By transferring your home at the time of your death through your estate plan, your child will receive what’s known as a “step-up in basis.” This allows your child to pay capital gains taxes, based on the difference between the sales price and the value of the home at the time of inheritance, rather than the value at the time you bought it. Say you originally purchased your home for $80,000, and when you die, the home had appreciated in value to $250,000. Your daughter inherits the home upon your death, and then she sells it five years later for $300,000. With the step-up in basis, she would only owe capital gains taxes on the $50,000 of difference between the home’s value when it was inherited and when it was sold.

If you transferred ownership of the home to her while you were still living, your daughter would lose the step-up in basis and would face a capital gains tax bill of $220,000.

Capital gains tax is only one kind of tax that could be impacted by a transfer of your home during your lifetime. You may also impact property tax basis, which could cause a re-assessment of your home for property tax purposes, depending on the county or state your home is located in.

There are much better ways to avoid probate using estate planning, such as by putting your home into a revocable living trust, in which case your home would immediately pass to your loved ones upon your death, without the need for any court intervention. We can help you choose the most advantageous estate planning strategies to minimize your beneficiaries’ tax liability and ensure they get the most out of their inheritance, while allowing them to avoid court and conflict.

3. Your Home Could Be Vulnerable to Debt, Divorce, Disability, & Death

If your child takes ownership of your home and has significant debt, his or her creditors can make claims against the property to recoup what they’re owed, potentially forcing your child to sell the home to pay those debts.

Divorce is another potentially thorny issue. If your child goes through a divorce while the house is in his or her name, the home may be considered marital property. Depending on the outcome of the divorce, the settlement decree may force your child to sell the home or pay his or her ex-spouse a share of the home's value.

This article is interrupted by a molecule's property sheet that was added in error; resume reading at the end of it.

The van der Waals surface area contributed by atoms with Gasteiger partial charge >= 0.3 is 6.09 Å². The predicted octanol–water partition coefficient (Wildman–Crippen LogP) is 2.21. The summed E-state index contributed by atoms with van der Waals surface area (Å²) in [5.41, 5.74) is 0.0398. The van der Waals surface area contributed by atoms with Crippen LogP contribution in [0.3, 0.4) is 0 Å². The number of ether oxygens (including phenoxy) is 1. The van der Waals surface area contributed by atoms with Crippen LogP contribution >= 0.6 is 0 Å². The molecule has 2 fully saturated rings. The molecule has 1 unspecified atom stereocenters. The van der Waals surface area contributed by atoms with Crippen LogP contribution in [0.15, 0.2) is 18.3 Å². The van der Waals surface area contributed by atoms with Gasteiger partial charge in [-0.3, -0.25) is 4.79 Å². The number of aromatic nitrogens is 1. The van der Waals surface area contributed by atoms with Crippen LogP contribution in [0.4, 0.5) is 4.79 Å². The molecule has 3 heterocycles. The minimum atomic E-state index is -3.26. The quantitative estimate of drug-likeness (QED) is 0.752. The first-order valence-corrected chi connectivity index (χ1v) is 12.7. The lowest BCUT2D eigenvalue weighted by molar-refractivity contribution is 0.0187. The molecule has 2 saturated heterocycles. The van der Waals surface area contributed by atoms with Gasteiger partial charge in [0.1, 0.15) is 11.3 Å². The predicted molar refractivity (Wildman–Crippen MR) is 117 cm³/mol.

The disability or death of your child can also lead to trouble. If your child becomes disabled and seeks Medicaid or other government benefits, having the home in his or her name could compromise their eligibility, just like it would your own. If your child dies before you and owns the house, the property could be considered part of your child’s estate and end up being passed on to your child’s heirs, leaving you homeless.

There’s Simply No Substitute for Proper Estate Planning

Transferring ownership of your home to your adult child may not solve anything but could make things worse for your loved ones. We can help you address your concerns and still keep your family out of court and conflict in the event of your death or incapacity.

Our firm offers a variety of estate planning packages depending on your goals. We can help you protect and pass on your home and your family’s wealth and assets, while also enabling you to better afford whatever long-term healthcare services you might require.

This article is a service of Jennifer Winegardner of Rayboun Winegardner, PLLC. We do not just draft documents; we ensure you make informed and empowered decisions about life and death for yourself and the people you love. That's why we offer a Family Wealth Planning Session,™ during which you will get more financially organized than you’ve ever been before and make all the best choices for the people you love. You can begin by calling our office today to schedule a Family Wealth Planning Session.